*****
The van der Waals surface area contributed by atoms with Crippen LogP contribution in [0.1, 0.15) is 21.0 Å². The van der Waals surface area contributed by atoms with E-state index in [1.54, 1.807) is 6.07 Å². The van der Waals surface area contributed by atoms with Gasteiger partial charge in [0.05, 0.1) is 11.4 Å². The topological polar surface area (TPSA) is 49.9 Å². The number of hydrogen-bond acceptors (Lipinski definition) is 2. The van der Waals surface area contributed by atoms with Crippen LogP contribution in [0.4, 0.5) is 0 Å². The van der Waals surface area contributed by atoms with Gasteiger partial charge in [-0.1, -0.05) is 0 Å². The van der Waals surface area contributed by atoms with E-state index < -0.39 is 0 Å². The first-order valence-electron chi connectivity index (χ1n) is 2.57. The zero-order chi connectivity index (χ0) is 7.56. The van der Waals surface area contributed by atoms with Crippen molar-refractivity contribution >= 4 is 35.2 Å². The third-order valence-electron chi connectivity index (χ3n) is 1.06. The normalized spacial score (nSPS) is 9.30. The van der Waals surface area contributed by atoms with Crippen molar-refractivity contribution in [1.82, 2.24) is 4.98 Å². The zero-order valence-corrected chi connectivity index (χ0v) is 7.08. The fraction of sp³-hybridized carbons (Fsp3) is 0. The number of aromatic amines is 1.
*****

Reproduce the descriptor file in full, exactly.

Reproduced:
The van der Waals surface area contributed by atoms with Crippen LogP contribution in [0.1, 0.15) is 21.0 Å². The van der Waals surface area contributed by atoms with E-state index in [1.54, 1.807) is 6.07 Å². The van der Waals surface area contributed by atoms with Gasteiger partial charge in [0.05, 0.1) is 11.4 Å². The topological polar surface area (TPSA) is 49.9 Å². The number of hydrogen-bond acceptors (Lipinski definition) is 2. The van der Waals surface area contributed by atoms with Crippen LogP contribution in [0.4, 0.5) is 0 Å². The van der Waals surface area contributed by atoms with Gasteiger partial charge in [-0.1, -0.05) is 0 Å². The van der Waals surface area contributed by atoms with E-state index < -0.39 is 0 Å². The first-order valence-electron chi connectivity index (χ1n) is 2.57. The zero-order chi connectivity index (χ0) is 7.56. The van der Waals surface area contributed by atoms with Crippen molar-refractivity contribution >= 4 is 35.2 Å². The third-order valence-electron chi connectivity index (χ3n) is 1.06. The normalized spacial score (nSPS) is 9.30. The van der Waals surface area contributed by atoms with Crippen molar-refractivity contribution in [1.82, 2.24) is 4.98 Å². The zero-order valence-corrected chi connectivity index (χ0v) is 7.08. The fraction of sp³-hybridized carbons (Fsp3) is 0. The number of aromatic amines is 1.